05 December 2018
The Fifth Bi-Monthly Monetary Policy Statement for FY 2018-2019 was released by the Reserve Bank of India (RBI) today. Following were the highlights.
1. Repo Rate has been kept unchanged at 6.50%.
2. Retained stance of “Calibrated Tightening”
3. SLR will be cut by 25bps every quarter starting from Jan-Mar till it reaches 18% of NDTL
Consequently, the reverse repo rate and the marginal standing facility (MSF) rate / Bank rate also remain unchanged and stand at 6.25% and 6.75% respectively.
In line with market expectations, RBI kept policy rates unchanged
The decision to pause was predicated on lowering of CPI forecasts – 2HFY19 forecast lowered to 2.7% - 3.2% (3.8% - 4.5% earlier) and 1HFY20 to 3.8% - 4.2% (4.8% for 1QFY20 earlier), with risks to the upside. The MPC (Monetary Policy Committee) acknowledged that actual inflation outcomes for Q2FY19 were below projections, as food inflation has remained unusually benign. However, the Governor did highlight few upside risks to inflation going forward: 1) sudden reversal in some unusually low food prices & impact of higher MSP 2) medium term outlook for crude still unclear, thus making a case to stay flexible.
On Growth, even though Q2 growth was lower than projected in the previous policy, RBI believes that private consumption has remained robust and is likely to be sustained. The capacity utilization levels have improved significantly from 73.8% in Q1 to 76.1% in Q2, which was higher than the long-term average of 74.9%. However, they also note that the both global and domestic financial market volatility, slowing global demand and rising trade tensions may pose some negative risk to exports. On the other side, the decline in crude oil prices is expected to boost India’s growth prospects by improving corporate earnings and raising private consumption. With this backdrop, they retain their GDP growth projection for current year at 7.4%, while H1FY20 at 7.5%. Risks here are broadly balanced.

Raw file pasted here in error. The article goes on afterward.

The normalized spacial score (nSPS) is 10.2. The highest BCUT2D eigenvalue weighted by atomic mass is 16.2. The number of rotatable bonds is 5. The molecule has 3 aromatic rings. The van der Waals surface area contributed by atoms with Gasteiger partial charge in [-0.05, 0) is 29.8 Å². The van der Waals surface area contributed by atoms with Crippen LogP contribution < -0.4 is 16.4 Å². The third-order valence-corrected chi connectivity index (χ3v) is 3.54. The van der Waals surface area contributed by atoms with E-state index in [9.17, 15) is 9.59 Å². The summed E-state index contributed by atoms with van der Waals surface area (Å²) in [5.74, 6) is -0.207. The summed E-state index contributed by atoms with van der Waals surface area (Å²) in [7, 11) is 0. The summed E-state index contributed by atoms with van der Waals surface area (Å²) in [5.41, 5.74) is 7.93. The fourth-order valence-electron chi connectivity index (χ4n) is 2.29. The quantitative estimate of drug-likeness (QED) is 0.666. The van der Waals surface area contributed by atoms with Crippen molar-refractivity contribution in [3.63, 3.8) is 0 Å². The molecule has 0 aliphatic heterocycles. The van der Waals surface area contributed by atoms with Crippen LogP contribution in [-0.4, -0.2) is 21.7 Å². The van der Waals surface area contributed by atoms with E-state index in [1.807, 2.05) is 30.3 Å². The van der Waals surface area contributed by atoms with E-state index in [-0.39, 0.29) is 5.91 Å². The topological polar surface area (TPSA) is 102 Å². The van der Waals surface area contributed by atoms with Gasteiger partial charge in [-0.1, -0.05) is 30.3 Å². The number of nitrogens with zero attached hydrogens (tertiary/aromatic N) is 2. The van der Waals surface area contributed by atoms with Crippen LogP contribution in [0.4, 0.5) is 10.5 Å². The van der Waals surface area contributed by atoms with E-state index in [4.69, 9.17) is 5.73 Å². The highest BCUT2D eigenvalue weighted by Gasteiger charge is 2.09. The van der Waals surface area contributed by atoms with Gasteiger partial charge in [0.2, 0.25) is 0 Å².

On liquidity, the RBI expects an increased frequency and quantum of OMO (open market operations) purchases till March’19. It also intends to conduct additional long-term repo operations to meet the transient liquidity demand arising due to advance tax outgo. With respect to banks, RBI proposed to cut SLR by 25 bps every calendar quarter starting Jan’19, until it reaches 18% of NDTL.
10 yr G-Sec movement around the current & previous RBI Policies
RBI’s lower inflation forecasts for H2’19 and H1’20 signals a long hold on further tightening, until more clarity emerges on the durability of inflation decline. Citi economists are interpreting the ‘calibrated tightening’ stance possibly due to the stickiness of core inflation & possibility of a rebound in food prices owing to lower than usual sowing during winter. Notwithstanding these risks, Citi Economists’ CPI forecast now stands at 3.7% - 4% for FY20 and they expect RBI stance to change in the April policy.
Markets should also take comfort from RBI’s commitment to liquidity management with specific mention about the increased OMOs.
The 10yr G-sec yield corrected sharply and was trading @ ~7.44%, down from ~ 7.55% before the MPC announcement, indicating the markets liking, to the liquidity measures announced. Citi economists believe that the 10 yr may drift below 7.20% in the near term.